Summary of “Workshop for Eel Resources in 2014”
October 6, 2014
“Workshop for Eel Resources in 2014” was held on October 6, 2014. The summary can be found here.
Statement on the listing of the Japanese eel as an endangered species on the IUCN Red list of threatened Species
June 12, 2014
The International Union for Conservation of Nature (IUCN) designated the Japanese eel (Anguilla japonica) as an endangered IB species based on the IUCN Red list Categories and Criteria Version 3.1. The East Asia Eel Society strongly supports the decision by IUCN.
Statement of the East Asia Eel Resource Consortium for the protection and conservation of the Japanese eel
March 19, 2012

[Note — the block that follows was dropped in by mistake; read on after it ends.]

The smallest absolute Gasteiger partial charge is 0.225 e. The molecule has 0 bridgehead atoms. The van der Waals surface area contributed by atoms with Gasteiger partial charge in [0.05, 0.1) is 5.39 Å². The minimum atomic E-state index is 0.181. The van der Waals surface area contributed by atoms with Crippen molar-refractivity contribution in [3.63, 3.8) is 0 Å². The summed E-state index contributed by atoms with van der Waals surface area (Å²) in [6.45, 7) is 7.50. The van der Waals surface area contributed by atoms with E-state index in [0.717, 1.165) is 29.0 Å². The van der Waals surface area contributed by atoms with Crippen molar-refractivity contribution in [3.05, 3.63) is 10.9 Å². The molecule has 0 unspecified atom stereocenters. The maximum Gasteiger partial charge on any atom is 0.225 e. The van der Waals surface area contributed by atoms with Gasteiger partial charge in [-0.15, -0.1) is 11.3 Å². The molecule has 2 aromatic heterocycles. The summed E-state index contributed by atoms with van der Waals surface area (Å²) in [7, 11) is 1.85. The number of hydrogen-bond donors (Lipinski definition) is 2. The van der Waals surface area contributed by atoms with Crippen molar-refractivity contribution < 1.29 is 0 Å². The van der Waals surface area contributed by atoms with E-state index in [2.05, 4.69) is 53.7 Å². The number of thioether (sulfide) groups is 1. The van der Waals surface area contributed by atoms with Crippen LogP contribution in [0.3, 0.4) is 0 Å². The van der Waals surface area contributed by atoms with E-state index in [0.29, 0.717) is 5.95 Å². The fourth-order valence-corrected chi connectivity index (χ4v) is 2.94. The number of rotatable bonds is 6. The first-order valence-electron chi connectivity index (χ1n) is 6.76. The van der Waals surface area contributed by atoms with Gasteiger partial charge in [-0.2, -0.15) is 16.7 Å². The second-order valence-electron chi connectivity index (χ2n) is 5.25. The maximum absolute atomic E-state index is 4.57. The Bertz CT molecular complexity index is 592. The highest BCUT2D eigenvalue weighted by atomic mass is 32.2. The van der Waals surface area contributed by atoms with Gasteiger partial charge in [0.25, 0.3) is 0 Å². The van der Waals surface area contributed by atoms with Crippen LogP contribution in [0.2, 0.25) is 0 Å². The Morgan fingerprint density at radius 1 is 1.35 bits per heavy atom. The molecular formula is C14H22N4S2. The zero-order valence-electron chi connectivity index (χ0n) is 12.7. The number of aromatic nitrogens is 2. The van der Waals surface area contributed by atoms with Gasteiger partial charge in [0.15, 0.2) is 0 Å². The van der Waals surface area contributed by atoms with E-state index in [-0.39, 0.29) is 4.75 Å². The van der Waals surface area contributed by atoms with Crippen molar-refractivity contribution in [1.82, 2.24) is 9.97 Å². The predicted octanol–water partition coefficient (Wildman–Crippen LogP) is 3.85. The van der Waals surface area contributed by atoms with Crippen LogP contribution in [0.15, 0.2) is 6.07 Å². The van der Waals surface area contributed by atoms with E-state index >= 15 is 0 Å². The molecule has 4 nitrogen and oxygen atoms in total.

Glass eel recruitment and standing stock of Japanese eels have continued to decrease since the 1970’s and appear to have reached a historically critical situation in recent years. Very low levels of glass eel catches throughout East Asia since 2009 suggested a possible collapse of the Japanese eel stock, or even endangerment of the species. The industry depends on wild caught glass eels for seed for aquaculture along with imported glass eels of other species, mainly European eels. Declines in recruitment of the Japanese eel and the export ban on glass eels in Europe due the regulation of wildlife trade for conservation purposes by CITES have caused a crisis in this industry. Artificial seed production of the Japanese eel has been experimentally completed in 2010, but many technical problems still remain to be solved before it can be realized at a commercial scale. Therefore, we need to solely depend on the natural Japanese eel stock, at least, until the artificial production technique is finally established. The Japanese eel is an internationally very important aquaculture species in the East Asian region such as Japan, Korea, Taiwan and mainland China. The East Asia Eel Resource Consortium (EASEC), established in 1998, has been holding an annual meeting to share the latest information for the conservation and sustainable use of the Japanese eel. This year, however, due to the crisis of the Japanese eel stock in the last 3 years, the EASEC had an international emergency symposium on 19 March 2012 in Tokyo to discuss a possible strategy for the conservation of the Japanese eel as summarized below.